Under these circumstances, there is a higher risk that deliveries may take place outside a hospital or clinic, putting the lives of both the mother and child at risk. In some instances, a young mother who is alone and desperate may try to conceal the delivery and abandon the baby.

Expectant mothers of all ages need emotional and social support from family and friends, as their body undergoes changes related to pregnancy. Continued support is also crucial after delivery, especially for those prone to post-partum depression. Unwed teenage mothers may not receive this support if they are ostracised by their families. Even when families are supportive, girls may be sent to stay in shelter homes to safeguard their privacy. While this may protect them from inquisitive neighbours and unpleasant gossip, separation from their mothers and immediate family can cause these teens to feel alone, scared and isolated.

Looking for signs

Datuk Dr Zulkifli Ismail, a consultant paediatrician, said noticeable physical symptoms such as morning sickness, frequent vomiting, changes in appetite, increased fatigue, weight gain, as well as frequent urination are signs a teenager may be pregnant.

Other changes in her behaviour and appearance can also be a sign of pregnancy. A pregnant teen may be more moody and irritable than usual. She may also behave secretively and stay in her room more often than usual. She may start to prefer loose, bulky, or dark clothing, probably to hide her figure. However in some cases, pregnancy may not be recognised by the teenager herself or be missed by her family. This happens in those who have very mild or absent pregnancy symptoms, as well as those who have irregular periods or are overweight. A pregnancy test should always be done if there is doubt!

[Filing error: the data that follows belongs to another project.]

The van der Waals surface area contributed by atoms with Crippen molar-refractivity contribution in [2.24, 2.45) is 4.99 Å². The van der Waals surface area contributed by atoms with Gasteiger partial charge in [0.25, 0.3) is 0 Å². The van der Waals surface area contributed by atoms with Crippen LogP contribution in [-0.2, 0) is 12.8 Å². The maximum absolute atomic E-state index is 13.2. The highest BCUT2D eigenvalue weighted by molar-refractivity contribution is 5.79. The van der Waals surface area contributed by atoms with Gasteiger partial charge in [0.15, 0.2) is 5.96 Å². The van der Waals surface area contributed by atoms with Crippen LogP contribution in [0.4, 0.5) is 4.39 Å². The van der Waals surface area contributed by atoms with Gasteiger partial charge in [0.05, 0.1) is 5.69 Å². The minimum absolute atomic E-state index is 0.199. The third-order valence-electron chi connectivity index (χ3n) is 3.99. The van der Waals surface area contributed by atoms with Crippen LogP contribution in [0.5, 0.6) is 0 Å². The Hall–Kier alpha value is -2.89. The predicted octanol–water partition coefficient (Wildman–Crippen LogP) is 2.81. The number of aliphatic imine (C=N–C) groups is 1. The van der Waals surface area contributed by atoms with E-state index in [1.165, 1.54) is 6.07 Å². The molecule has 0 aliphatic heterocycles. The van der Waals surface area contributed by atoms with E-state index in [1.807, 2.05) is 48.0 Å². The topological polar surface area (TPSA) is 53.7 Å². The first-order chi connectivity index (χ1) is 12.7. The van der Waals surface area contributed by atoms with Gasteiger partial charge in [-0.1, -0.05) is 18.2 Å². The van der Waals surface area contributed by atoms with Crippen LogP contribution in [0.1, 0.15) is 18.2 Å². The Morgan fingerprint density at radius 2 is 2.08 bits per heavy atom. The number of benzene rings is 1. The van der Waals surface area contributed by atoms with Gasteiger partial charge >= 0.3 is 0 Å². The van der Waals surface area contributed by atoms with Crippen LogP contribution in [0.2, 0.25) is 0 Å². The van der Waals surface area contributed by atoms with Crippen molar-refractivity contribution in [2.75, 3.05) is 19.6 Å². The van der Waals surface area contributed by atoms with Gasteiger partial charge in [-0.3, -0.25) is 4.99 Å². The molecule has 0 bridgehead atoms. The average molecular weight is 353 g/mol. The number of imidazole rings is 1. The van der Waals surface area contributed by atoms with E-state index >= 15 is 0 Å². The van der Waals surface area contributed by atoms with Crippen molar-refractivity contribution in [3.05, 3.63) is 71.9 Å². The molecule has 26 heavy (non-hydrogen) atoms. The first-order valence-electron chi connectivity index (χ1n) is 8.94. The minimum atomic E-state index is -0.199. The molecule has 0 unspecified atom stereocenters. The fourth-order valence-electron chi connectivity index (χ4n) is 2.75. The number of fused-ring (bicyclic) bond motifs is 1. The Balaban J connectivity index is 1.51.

What should you do?

Dr Marret has the following advice: In general, the best way to assist a teenager who may be pregnant is to attend to her health needs, as well as ensuring her well- being and safety. Do not jump to conclusions or pass judgement. It is important to bear in mind that a teenager may not be responsible for the circumstances leading to pregnancy  and may be experiencing severe psychological stress.

If your daughter informs you she is pregnant or you suspect that she may be pregnant, stay calm and assure her of your support. It is important for parents to be understanding and reassuring as these responses will make it easier for her to open up and share her problems.

Next, confirm the pregnancy. It is important to get a proper medical check-up to be sure, even if you have checked with a pregnancy test kit. Once confirmed, seek antenatal care as soon as possible. This is important to find out the stage of the pregnancy, as well as to ensure the well-being of the mother and baby. Consultation with a specialist is also necessary to seek advice for making decisions about the best way to deal with the pregnancy, depending on the stage and any medical complications.